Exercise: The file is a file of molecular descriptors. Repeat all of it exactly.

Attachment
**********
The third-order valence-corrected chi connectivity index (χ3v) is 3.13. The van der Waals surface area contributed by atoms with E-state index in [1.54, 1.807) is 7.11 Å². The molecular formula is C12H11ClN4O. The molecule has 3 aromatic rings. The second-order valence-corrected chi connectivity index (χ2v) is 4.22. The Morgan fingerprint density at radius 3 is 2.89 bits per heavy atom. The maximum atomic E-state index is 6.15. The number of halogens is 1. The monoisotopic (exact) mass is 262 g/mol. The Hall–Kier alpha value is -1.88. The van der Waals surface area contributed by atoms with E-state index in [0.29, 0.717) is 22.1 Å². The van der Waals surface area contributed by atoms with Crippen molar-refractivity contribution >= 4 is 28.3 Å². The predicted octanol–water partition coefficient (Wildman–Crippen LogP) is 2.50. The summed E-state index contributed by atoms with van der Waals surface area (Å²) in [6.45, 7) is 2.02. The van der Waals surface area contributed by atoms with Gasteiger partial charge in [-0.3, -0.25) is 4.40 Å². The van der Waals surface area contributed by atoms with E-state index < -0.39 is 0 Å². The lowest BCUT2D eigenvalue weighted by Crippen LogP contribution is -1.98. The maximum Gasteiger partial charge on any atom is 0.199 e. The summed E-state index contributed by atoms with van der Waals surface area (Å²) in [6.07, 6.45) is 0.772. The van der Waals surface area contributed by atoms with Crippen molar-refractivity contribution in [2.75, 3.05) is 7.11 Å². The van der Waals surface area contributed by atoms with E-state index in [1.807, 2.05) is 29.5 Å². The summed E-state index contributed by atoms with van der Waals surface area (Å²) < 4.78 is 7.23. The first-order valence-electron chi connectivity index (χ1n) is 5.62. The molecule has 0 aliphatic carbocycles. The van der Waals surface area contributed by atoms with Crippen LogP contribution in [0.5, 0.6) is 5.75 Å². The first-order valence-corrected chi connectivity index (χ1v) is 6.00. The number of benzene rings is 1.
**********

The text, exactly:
The third-order valence-corrected chi connectivity index (χ3v) is 3.13. The van der Waals surface area contributed by atoms with E-state index in [1.54, 1.807) is 7.11 Å². The molecular formula is C12H11ClN4O. The molecule has 3 aromatic rings. The second-order valence-corrected chi connectivity index (χ2v) is 4.22. The Morgan fingerprint density at radius 3 is 2.89 bits per heavy atom. The maximum atomic E-state index is 6.15. The number of halogens is 1. The monoisotopic (exact) mass is 262 g/mol. The Hall–Kier alpha value is -1.88. The van der Waals surface area contributed by atoms with E-state index in [0.29, 0.717) is 22.1 Å². The van der Waals surface area contributed by atoms with Crippen molar-refractivity contribution >= 4 is 28.3 Å². The predicted octanol–water partition coefficient (Wildman–Crippen LogP) is 2.50. The summed E-state index contributed by atoms with van der Waals surface area (Å²) in [6.45, 7) is 2.02. The van der Waals surface area contributed by atoms with Gasteiger partial charge in [-0.3, -0.25) is 4.40 Å². The van der Waals surface area contributed by atoms with E-state index < -0.39 is 0 Å². The lowest BCUT2D eigenvalue weighted by Crippen LogP contribution is -1.98. The maximum Gasteiger partial charge on any atom is 0.199 e. The summed E-state index contributed by atoms with van der Waals surface area (Å²) in [6.07, 6.45) is 0.772. The van der Waals surface area contributed by atoms with Crippen molar-refractivity contribution in [2.75, 3.05) is 7.11 Å². The van der Waals surface area contributed by atoms with E-state index in [1.807, 2.05) is 29.5 Å². The summed E-state index contributed by atoms with van der Waals surface area (Å²) < 4.78 is 7.23. The first-order valence-electron chi connectivity index (χ1n) is 5.62. The molecule has 0 aliphatic carbocycles. The van der Waals surface area contributed by atoms with Crippen LogP contribution in [0.5, 0.6) is 5.75 Å². The first-order valence-corrected chi connectivity index (χ1v) is 6.00. The number of benzene rings is 1.